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Introduction to Health Care Finance. Outline How much do we spend on health care? Who pays for health care? What are the different types of health insurance?

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Presentation on theme: "Introduction to Health Care Finance. Outline How much do we spend on health care? Who pays for health care? What are the different types of health insurance?"— Presentation transcript:

1 Introduction to Health Care Finance

2 Outline How much do we spend on health care? Who pays for health care? What are the different types of health insurance? How do physicians receive compensation via the different forms of payment?

3 National Health Expenditures per Capita, Source: Centers for Medicare and Medicaid Services, Office of the Actuary, National Health Statistics Group, at (Historical data from NHE summary including share of GDP, CY , file nhegdp07.zip; Projected data from NHE Projections , Forecast summary and selected tables, file proj2008.pdf). $8,160 (2009) $13,100 (2018) $2,814 (1990) ActualProjected

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5 NOTE: Other Personal Health Care includes, for example, dental and other professional health services, durable medical equipment, etc. Other Health Spending includes, for example, administration and net cost of private health insurance, public health activity, research, and structures and equipment, etc. SOURCE: Kaiser Family Foundation calculations using NHE data from Centers for Medicare and Medicaid Services, Office of the Actuary, National Health Statistics Group, at (see Historical; National Health Expenditures by type of service and source of funds, CY ; file nhe2011.zip).http://www.cms.hhs.gov/NationalHealthExpendData/ Distribution of National Health Expenditures, by Type of Service (in Billions), 2011 NHE Total Expenditures: $2,700.7 billion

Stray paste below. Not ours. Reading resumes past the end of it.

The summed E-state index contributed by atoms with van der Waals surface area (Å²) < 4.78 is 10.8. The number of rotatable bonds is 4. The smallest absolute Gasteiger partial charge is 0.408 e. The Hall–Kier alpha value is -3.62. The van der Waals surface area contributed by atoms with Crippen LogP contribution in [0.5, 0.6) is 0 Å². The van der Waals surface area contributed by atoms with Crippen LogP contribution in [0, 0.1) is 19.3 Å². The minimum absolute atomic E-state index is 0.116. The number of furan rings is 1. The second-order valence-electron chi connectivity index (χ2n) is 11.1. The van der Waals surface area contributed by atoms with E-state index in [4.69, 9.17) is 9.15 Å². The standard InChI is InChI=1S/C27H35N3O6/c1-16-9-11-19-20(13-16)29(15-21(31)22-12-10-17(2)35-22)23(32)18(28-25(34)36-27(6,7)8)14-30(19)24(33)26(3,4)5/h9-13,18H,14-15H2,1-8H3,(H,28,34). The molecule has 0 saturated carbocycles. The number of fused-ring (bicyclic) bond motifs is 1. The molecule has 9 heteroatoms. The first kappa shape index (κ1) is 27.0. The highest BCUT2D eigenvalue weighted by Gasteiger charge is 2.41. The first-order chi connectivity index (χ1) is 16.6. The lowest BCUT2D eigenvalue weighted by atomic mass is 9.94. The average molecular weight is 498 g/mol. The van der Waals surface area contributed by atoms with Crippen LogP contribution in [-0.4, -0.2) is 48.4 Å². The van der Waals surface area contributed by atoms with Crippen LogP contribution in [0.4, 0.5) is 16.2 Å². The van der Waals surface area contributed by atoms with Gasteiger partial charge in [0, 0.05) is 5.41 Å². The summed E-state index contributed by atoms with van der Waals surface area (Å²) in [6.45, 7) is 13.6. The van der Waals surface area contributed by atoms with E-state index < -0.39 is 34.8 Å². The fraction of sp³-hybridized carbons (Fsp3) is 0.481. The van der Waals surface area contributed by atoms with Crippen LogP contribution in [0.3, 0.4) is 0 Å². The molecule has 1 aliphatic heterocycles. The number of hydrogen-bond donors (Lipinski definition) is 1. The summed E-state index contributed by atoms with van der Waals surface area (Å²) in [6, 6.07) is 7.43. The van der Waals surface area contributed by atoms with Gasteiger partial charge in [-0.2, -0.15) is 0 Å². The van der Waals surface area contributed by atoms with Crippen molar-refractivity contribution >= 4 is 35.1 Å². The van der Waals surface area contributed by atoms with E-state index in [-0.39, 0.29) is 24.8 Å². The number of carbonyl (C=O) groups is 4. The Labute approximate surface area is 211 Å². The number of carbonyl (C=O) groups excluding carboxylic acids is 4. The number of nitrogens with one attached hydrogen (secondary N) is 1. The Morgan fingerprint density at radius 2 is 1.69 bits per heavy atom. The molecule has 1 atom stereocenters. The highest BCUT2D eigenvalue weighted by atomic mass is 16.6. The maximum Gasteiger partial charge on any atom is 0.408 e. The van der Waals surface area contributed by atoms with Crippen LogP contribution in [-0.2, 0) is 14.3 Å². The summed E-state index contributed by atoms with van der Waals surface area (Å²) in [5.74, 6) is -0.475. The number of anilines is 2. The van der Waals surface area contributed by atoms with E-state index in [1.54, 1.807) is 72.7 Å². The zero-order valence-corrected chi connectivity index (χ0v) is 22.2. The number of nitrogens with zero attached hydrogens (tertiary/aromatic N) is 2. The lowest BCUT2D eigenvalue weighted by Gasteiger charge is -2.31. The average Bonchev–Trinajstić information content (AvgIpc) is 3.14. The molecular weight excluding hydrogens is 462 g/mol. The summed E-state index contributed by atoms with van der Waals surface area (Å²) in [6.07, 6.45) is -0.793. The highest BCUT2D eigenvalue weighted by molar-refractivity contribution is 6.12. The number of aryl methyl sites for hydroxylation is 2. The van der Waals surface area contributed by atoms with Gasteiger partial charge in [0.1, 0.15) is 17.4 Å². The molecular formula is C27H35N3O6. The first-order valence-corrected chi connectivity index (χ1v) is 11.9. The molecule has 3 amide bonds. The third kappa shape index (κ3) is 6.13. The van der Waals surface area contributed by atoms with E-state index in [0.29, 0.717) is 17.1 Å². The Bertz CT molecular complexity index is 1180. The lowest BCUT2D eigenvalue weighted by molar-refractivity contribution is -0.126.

6 Factors Accounting For Growth In Per Capita National Health Expenditures And Personal Health Care Expenditures, Selected Calendar Years 2004–11. Hartman M et al. Health Aff 2013;32:87-99 ©2013 by Project HOPE - The People-to-People Health Foundation, Inc.

7 2006 Wages Other Fringe Benefits and Payroll Taxes Private Group Health Insurance 45.6% 56.3% of GDP

8 Cumulative Increases in Health Insurance Premiums, Workers Contributions to Premiums, Inflation, and Workers Earnings, SOURCE: Kaiser/HRET Survey of Employer-Sponsored Health Benefits, Bureau of Labor Statistics, Consumer Price Index, U.S. City Average of Annual Inflation (April to April), ; Bureau of Labor Statistics, Seasonally Adjusted Data from the Current Employment Statistics Survey, (April to April).